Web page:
You Can’t Fight Polarization Until You Understand It

A Review of
Uncivil Agreement: How Politics Became Our Identity (Author: Lilliana Mason)

Lilliana Mason uses extensive social psychology research to explain how today’s polarization works. The two parties have become heavily “sorted”, and victory for the “team” eclipses attention to actual issues. She concludes:

The social sorting of American partisans has changed the electorate into a group of voters who are relatively unresponsive to changing information or real national problems. The voting booths are increasingly occupied by those who fiercely want their side to win and consider the other party to be disastrous.

And there are real effects:

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Getting People to Be Responsible Citizens

A review of
Attention Deficit Democracy: The Paradox of Civic Engagement
(Author: Ben Berger)

The aim of expanding civic engagement has typically been promoted in top-down fashion. Ben Berger chides academics about this, and he advocates a more realistic view of citizens’ attention as well as more pragmatic strategies. The requisite framework is to observe citizens’ tastes, to find ways to get them to pay attention to political issues; and, when attention is secured, to mobilize their energy. Within this framework, he proposes three general solutions.

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Alternatives to our “Zombie Democracy”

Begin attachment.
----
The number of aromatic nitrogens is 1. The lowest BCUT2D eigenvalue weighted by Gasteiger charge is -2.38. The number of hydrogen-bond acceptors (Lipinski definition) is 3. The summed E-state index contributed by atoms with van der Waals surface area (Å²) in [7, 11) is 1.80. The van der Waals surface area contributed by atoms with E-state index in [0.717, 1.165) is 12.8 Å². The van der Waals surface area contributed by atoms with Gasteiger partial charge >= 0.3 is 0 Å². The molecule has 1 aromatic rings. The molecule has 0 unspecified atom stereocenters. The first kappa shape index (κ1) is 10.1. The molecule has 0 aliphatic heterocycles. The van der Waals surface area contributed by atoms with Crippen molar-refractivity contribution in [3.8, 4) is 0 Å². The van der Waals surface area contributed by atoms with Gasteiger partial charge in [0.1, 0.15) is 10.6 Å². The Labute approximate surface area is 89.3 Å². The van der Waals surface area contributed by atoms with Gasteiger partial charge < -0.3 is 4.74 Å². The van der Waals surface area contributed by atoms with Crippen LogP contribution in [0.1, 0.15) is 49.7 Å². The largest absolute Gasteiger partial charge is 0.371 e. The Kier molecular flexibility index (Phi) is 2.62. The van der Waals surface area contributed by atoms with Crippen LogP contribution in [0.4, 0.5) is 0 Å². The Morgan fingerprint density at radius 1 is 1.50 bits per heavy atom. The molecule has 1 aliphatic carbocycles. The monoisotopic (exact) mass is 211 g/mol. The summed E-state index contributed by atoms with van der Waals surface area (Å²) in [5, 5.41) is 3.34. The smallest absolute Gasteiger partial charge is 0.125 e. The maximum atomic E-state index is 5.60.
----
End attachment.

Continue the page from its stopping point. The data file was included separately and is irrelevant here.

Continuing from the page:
A Review of
How Democracy Ends (Author: David Runciman)

David Runciman is a bit scornful and pessimistic about contemporary democracy, though not without good reason. And he is Head of the Department of Politics and International Studies at Cambridge University, so his new book How Democracy Ends is no mere journalist’s screed. Thankfully, he does not believe that US democracy is about to be overthrown by coup or fascism (a thesis that has helped other recent authors sell a lot of books.) Rather, he foresees democracy as ineffectively bumbling on, in a kind of “half-life” democracy that could continue existing for a long time.

Runciman does admit to risks of what he refers to as “executive aggrandizement,” where public passivity enables an elected strongman to chip away at democracy by bullying democratic institutions, while still paying lip service to democracy. (Turkey’s Tayyip Erdogan is an example that comes to mind.) Of our current passivity, Runciman writes:

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